Emotional overwhelm, fears of abandonment, significant trauma: Could DBT therapy be for you?

Emotional overwhelm, fears of abandonment, significant trauma: Could DBT therapy be for you? Photo by Nik Shuliahin 💛💙 on Unsplash

If you are someone who sometimes feels overwhelmed by emotion, struggles with fears of abandonment or who has experienced significant trauma in your life, DBT therapy or Dialectical Behavioural Therapy is a helpful option to explore with your therapist.  

DBT is a set of concrete, practical skills designed to assist people who struggle with managing their emotions, or who experience difficulty with interpersonal relationships.

I have found that Dialectical Behavioural Therapy can also be beneficial for people who have experienced trauma as a result of difficult or abusive interpersonal relationships. 

How does DBT Therapy work?

DBT therapy might be different to other forms of therapy you have tried because it takes a holistic approach to managing overwhelming emotions, developing assertiveness skills and emotional intelligence, and in teaching you how to practice self-compassion in a practical and collaborative way. 

If I could share one tip with you if you’re thinking of seeking DBT treatment, it would be to maintain an open, and willing attitude.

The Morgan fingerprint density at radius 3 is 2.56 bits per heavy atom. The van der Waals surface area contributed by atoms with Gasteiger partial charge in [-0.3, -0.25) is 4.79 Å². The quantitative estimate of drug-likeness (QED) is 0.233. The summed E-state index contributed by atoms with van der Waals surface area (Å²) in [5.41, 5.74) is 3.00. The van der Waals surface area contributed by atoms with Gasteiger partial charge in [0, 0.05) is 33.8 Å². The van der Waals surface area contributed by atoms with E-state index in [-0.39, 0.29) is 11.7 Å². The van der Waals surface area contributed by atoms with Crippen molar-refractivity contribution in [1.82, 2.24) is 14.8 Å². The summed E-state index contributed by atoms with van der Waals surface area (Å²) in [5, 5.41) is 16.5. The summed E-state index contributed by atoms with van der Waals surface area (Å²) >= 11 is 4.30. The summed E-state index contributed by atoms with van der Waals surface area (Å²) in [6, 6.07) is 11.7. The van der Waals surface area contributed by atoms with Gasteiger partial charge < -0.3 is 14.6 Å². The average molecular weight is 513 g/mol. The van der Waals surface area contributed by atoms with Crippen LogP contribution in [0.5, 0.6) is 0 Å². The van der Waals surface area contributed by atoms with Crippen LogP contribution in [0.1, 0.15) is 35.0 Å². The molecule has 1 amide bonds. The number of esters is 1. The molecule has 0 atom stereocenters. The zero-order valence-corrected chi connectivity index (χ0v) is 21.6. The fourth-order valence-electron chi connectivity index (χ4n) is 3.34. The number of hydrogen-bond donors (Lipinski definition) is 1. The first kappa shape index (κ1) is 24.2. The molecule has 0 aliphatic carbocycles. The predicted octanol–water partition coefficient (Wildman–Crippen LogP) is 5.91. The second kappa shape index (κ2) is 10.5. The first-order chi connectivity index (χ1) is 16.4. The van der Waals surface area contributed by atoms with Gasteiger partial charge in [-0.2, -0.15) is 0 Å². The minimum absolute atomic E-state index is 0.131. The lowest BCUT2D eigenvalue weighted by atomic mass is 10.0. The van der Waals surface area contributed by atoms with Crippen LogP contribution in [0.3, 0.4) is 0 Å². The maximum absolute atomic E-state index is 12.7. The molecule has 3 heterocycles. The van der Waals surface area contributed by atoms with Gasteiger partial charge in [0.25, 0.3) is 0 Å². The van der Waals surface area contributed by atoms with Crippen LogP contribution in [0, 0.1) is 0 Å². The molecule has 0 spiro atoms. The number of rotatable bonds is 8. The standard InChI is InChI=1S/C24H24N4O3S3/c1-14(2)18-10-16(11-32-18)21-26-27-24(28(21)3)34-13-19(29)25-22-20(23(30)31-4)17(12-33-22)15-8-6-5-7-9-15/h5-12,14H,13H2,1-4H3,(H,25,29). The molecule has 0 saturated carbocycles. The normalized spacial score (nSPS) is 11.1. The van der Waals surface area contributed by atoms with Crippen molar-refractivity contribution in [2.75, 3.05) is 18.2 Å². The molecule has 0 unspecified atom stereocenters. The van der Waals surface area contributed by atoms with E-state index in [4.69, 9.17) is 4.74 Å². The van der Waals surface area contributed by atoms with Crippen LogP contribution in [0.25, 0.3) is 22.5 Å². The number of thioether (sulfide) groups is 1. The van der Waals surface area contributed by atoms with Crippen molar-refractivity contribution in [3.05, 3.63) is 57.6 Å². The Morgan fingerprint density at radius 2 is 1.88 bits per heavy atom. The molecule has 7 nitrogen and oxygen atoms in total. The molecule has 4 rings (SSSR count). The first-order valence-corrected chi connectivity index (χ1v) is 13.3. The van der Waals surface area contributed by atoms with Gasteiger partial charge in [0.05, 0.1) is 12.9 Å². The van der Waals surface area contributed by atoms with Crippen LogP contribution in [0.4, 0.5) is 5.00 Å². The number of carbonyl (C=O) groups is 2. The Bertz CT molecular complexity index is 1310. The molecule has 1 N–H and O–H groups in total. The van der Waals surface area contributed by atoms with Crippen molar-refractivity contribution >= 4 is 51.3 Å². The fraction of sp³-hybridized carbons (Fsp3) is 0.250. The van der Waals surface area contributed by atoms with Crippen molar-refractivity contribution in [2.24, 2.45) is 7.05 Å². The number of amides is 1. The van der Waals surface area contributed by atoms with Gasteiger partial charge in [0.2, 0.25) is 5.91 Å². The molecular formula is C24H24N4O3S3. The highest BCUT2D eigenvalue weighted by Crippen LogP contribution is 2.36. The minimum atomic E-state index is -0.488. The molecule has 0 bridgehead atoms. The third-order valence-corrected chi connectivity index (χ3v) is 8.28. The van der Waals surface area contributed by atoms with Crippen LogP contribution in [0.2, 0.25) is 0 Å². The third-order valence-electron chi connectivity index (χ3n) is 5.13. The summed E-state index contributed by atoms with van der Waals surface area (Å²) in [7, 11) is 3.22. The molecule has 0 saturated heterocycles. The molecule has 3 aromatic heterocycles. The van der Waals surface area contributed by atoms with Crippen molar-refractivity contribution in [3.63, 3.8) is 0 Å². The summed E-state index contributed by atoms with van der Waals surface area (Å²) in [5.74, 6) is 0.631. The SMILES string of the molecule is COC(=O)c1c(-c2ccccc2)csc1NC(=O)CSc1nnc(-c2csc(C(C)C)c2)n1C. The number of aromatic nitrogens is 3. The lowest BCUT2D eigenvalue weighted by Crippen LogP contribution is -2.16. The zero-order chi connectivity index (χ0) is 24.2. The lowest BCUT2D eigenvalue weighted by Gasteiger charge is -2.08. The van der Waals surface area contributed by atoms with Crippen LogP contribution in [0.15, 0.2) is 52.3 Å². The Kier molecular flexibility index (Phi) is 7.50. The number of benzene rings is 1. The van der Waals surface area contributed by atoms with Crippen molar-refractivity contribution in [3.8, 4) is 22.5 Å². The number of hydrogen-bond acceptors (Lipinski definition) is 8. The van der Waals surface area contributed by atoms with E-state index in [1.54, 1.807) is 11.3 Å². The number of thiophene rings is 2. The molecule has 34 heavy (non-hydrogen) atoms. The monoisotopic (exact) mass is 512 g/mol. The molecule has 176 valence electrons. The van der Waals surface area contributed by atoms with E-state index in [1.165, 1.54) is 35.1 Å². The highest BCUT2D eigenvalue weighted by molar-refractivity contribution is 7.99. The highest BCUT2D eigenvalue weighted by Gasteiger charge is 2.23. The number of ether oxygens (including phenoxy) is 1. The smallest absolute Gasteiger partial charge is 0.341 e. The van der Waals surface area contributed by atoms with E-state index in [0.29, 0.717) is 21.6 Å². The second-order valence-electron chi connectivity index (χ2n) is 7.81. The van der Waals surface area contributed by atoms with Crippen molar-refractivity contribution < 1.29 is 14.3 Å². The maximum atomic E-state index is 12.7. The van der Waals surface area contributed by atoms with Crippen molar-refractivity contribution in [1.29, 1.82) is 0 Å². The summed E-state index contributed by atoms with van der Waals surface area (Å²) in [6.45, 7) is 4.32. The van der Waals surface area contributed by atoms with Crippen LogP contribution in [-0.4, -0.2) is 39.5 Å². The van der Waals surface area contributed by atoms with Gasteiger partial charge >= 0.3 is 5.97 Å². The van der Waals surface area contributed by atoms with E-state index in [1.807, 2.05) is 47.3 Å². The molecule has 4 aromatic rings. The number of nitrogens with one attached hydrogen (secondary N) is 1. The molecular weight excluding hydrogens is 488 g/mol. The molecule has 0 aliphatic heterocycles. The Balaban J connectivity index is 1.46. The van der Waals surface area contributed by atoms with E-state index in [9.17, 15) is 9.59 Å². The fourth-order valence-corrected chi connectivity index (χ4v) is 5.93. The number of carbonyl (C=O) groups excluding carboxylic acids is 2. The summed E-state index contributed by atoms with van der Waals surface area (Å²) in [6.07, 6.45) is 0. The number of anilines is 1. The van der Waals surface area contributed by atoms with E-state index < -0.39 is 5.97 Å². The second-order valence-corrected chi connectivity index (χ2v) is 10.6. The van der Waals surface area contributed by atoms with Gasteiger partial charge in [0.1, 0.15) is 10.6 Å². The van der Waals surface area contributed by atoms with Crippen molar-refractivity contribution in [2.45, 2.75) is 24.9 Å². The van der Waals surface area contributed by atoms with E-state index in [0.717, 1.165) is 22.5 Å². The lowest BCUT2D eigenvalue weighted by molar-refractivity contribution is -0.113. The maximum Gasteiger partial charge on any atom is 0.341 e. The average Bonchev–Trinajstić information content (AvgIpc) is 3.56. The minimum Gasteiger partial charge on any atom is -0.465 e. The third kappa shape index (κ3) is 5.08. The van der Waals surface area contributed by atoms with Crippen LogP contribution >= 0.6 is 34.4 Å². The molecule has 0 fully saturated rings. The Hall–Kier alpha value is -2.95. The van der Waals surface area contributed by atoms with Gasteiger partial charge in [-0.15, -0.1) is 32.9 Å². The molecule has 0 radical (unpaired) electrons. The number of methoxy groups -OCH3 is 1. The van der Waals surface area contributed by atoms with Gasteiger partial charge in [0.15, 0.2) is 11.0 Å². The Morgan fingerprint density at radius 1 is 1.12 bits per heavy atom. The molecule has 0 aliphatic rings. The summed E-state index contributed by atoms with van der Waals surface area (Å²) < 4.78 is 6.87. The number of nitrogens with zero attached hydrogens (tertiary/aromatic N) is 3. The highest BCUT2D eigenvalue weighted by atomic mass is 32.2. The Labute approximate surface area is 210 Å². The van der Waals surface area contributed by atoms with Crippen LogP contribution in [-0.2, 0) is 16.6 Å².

At its core, DBT is a therapy that is about collaborating with your therapist in a space that encourages reflection, growth and practical skills. 

This sometimes means a willingness to feel complex emotions and to sit with painful situations. 

It also involves practicing the skills you have been learning outside of therapy. 

A skilled therapist is aware that this takes courage and vulnerability. Which is why we work with you at your own pace as you master the skills of DBT.  

How to get the most out of DBT therapy

Here are some further ideas for engaging effectively with DBT therapy:

  • Be patient with yourself. Some skills are easier to master than others. 
  • Be open with your therapist. All good therapy should be collaborative. Your therapist is open to hearing what is a struggle for you and walking alongside you in the journey. 
  • Seek help outside of the therapy room if you are really struggling. Often the first element of DBT is working with the client to come up with a plan to remain safe and minimise harm in the event that you are self harming or experiencing high distress. Don’t be afraid to fall back on these safety plans when required. 
  • Be kind to yourself. At it’s core DBT is about self compassion. This means developing patience when you are finding it difficult. 

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